This one was found by Thomas Johnson and in now on exhibit in the Cincinnati Museum Center, measures 15 1/4”.
A 14” Isotelus maximus collected by a Thomas Johnson and now on exhibit in the Orton Museum, Ohio State University.
Collected by Thomaas Johnson 1981 from the Wheeler Shale Formation, Millard County, Utah.
By Thomas Johnson Thunder Rock This is another eye of a Phacops rana crassituberculata and like the milleri species I posted yesterday, it also is a schizochroal type. This one came from the middle Devonian, Silica Formation but it only has 84 lenses per side or 168 total eyes. The quarry where these specimens are found has long been closed due to government regulations on safety issues. Phacops are found worldwide and they are the official state fossil of Pennsylvania. One last interesting feature about this complex eye, the lease was made of tubular optical calcite. As it turns out, tubular optical calcite is the most perfect optical mineral devised in nature, even better than quartz.
Petroglyph of a Trilobite made by the Ute Tribe, Utah. Trilobites were used for protection by many tribes across the United States.
This is Isotelus Maximus. A resident at the House of Phacops he is the official state fossil of Ohio think about all the messages given to us by our stone relatives. Stop by and listen to the messages given by Isotelus maximus!!!
This is the 3rd largest collected by Thomas Johnson, 15” and now on exhibit in my Trilobite gallery at The House of Phacops.
Predated Isotelus maximus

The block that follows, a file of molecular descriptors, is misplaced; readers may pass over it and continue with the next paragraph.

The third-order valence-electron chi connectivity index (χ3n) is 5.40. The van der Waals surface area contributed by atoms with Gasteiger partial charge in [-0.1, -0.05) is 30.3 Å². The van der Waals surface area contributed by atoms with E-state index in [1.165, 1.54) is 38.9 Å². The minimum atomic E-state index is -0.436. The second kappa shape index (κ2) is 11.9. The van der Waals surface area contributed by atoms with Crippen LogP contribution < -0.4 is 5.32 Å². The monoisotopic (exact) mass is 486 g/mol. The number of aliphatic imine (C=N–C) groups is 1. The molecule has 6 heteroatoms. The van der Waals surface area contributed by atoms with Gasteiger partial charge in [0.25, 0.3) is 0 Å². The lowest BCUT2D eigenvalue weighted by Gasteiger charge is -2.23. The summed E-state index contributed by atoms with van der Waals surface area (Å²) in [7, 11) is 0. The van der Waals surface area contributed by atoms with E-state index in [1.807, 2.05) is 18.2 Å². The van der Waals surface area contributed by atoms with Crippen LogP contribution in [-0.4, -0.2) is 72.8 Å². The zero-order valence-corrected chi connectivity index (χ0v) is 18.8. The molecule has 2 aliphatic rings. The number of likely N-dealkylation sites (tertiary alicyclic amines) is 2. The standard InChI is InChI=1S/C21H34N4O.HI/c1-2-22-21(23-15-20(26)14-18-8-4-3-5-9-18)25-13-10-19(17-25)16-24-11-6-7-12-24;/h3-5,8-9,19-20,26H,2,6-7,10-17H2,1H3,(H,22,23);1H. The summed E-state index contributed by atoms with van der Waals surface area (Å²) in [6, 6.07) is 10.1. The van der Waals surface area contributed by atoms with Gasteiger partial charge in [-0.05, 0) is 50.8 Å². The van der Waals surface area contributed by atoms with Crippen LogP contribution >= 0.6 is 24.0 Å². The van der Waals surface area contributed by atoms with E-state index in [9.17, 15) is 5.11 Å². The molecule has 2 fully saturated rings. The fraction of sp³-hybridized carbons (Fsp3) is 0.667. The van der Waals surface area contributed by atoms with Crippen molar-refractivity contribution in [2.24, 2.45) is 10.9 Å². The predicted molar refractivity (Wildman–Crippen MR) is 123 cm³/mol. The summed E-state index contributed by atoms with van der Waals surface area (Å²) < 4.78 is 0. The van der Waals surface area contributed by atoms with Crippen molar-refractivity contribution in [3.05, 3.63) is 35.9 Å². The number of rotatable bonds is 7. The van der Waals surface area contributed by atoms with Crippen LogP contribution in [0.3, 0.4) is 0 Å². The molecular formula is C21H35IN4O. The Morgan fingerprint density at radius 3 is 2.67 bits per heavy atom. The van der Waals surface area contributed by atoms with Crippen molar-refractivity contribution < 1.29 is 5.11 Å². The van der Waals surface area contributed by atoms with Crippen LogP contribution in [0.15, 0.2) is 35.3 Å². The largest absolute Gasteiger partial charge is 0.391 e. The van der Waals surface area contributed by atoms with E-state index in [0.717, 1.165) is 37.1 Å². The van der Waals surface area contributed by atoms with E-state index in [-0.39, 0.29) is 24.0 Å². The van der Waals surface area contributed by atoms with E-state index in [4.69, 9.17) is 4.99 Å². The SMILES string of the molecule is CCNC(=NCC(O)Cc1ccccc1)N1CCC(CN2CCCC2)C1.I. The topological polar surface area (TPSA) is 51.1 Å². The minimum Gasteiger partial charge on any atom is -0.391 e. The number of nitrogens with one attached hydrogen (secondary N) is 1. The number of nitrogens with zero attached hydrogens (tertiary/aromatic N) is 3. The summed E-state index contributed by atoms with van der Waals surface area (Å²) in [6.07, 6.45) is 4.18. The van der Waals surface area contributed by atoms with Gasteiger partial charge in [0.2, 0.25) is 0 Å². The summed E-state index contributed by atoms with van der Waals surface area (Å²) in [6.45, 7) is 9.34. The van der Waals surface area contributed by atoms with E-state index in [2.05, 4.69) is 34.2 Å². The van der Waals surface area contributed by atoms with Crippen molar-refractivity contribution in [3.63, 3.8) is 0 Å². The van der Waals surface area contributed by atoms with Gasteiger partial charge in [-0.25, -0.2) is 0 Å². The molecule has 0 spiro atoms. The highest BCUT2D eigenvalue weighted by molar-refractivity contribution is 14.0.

This specimen was attacked by a Cephalopod and the entire left side had chunks of exoskeleton torn off by the predator. It measured 13” and is now in a museum in Quebec, Canada.
Nice inflated specimen of Isotelus maximus with genial spines extended. Measured 8” and in a private collection.
Mississippian Trilobite Tracks
Collected from the Glen Dean Formation, Sulphur, Indiana.
Isis the Isotelus maximus
This Isotelus had one eye as the other one was lost in a battle with a Cephalopod and it healed up. So I called him Isis, he eventually sold to a Japanese collector. Measured 14”
My first Blastoid
Found this Blastoid on the beach near Oxley, Ontario, Lake Erie, the birthplace of my Mother. I was just 5 years old at the time. I still have this one on display in my shop. That was 1957.
This 10” Isotelus maximus is now in a private collection. The slab had numerals parts of a larger specimen that molted on the same bedding plain. Very unique specimen.
My early years.
This photo was taken at Sylvania, Ohio in 1967. Living the dream..
Here a nice specimen I delivered to a customer in Texas.